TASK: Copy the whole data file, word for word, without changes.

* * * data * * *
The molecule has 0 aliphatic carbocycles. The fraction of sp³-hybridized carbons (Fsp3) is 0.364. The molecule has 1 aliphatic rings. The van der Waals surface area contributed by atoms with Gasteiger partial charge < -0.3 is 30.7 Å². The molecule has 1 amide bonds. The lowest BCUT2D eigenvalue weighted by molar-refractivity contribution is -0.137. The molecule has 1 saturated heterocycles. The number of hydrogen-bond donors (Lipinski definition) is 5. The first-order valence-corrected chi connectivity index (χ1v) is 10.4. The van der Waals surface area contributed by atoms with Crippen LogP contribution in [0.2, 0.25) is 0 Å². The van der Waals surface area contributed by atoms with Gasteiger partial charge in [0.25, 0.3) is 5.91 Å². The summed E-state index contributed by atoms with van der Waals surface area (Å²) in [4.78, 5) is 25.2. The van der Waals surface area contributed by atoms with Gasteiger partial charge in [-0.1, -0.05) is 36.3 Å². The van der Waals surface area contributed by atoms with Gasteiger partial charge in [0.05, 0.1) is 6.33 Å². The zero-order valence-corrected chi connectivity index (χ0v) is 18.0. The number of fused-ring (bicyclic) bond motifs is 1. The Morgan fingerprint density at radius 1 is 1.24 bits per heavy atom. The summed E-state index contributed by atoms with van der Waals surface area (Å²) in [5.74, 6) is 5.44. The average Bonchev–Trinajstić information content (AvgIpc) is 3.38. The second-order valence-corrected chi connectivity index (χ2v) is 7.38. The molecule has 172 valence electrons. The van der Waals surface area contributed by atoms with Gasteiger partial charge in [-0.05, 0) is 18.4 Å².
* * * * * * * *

The molecule has 0 aliphatic carbocycles. The fraction of sp³-hybridized carbons (Fsp3) is 0.364. The molecule has 1 aliphatic rings. The van der Waals surface area contributed by atoms with Gasteiger partial charge < -0.3 is 30.7 Å². The molecule has 1 amide bonds. The lowest BCUT2D eigenvalue weighted by molar-refractivity contribution is -0.137. The molecule has 1 saturated heterocycles. The number of hydrogen-bond donors (Lipinski definition) is 5. The first-order valence-corrected chi connectivity index (χ1v) is 10.4. The van der Waals surface area contributed by atoms with Crippen LogP contribution in [0.2, 0.25) is 0 Å². The van der Waals surface area contributed by atoms with Gasteiger partial charge in [0.25, 0.3) is 5.91 Å². The summed E-state index contributed by atoms with van der Waals surface area (Å²) in [4.78, 5) is 25.2. The van der Waals surface area contributed by atoms with Gasteiger partial charge in [-0.1, -0.05) is 36.3 Å². The van der Waals surface area contributed by atoms with Gasteiger partial charge in [0.05, 0.1) is 6.33 Å². The zero-order valence-corrected chi connectivity index (χ0v) is 18.0. The number of fused-ring (bicyclic) bond motifs is 1. The Morgan fingerprint density at radius 1 is 1.24 bits per heavy atom. The summed E-state index contributed by atoms with van der Waals surface area (Å²) in [5.74, 6) is 5.44. The average Bonchev–Trinajstić information content (AvgIpc) is 3.38. The second-order valence-corrected chi connectivity index (χ2v) is 7.38. The molecule has 172 valence electrons. The van der Waals surface area contributed by atoms with Gasteiger partial charge in [-0.05, 0) is 18.4 Å².